While they may be larger in size compared to compact travel types, many models of pavement scooter are still very portable and can be split into separate parts, enabling you to pack the scooter away or store it in your vehicle's boot. Again, similar to travel models, pavement scooters have a maximum speed limit of 4mph, making them safe for use within public spaces. However, while they may be similar in terms of their transportability and speed, pavement scooters are normally fitted with bigger batteries (12 Ah and upwards), with a distance range of +10 miles (+16km). Due to this increase this type of scooter is better suited to users looking to get outside regularly or those requiring a wider distance range.

6-8mph/Road Scooters

The final type of mobility scooter available is the 6-8mph Road Legal Scooters. Larger, bulkier and far more hard-wearing compared to the previous two, 6-8mph scooters have been designed to enable the user to drive on-road (up to dual carriageways with a speed limit of 50mph). The scooters themselves have a maximum speed limit of 8mph which can be lowered to 4mph when riding on pavements and other public footpaths. CareCo Cruiser 6-8 Mph Mobility Scooter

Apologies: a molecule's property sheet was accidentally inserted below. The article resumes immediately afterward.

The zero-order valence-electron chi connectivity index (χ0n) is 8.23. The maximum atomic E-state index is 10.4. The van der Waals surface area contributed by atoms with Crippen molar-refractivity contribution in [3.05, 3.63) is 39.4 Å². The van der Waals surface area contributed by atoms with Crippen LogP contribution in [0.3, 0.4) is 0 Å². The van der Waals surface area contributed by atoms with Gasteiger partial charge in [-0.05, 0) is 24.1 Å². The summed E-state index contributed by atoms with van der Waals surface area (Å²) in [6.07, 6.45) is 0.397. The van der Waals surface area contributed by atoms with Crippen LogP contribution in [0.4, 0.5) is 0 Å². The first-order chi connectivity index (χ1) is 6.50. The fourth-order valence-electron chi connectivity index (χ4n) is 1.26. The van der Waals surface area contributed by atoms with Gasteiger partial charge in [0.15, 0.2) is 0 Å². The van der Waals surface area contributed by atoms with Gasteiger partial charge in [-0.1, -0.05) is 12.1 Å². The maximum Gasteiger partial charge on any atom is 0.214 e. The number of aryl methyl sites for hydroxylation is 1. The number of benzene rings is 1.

Fitted with four wheels and pneumatic tyres, road scooters are built with suspension systems (either part or full) included. While pneumatic tyres absorb the shock of uneven ground, suspension reduces the vibrations caused by friction, creating a smoother ride all round. As you're able to ride on-road this type of scooter is typically fitted with added extras to comply by the rules stated by the government. These extras can include a loud horn, reflectors, indicators, bright LED lights and rear-view mirrors, and when combined ensure that you can see other drivers and that they can see you. Normally fitted with +12 Ah batteries, most road scooters have a distance range anywhere upwards of 15 miles (24km), with some able to reach 35 miles between charges.


There are two different types of tiller a mobility scooter can be fitted with, both designed to aid the user and make manoeuvring quick and easy.

  • Standard: Standard tillers are comprised of simple, easy-grip handlebars, similar in style to those you'd find on bikes and motorcycles.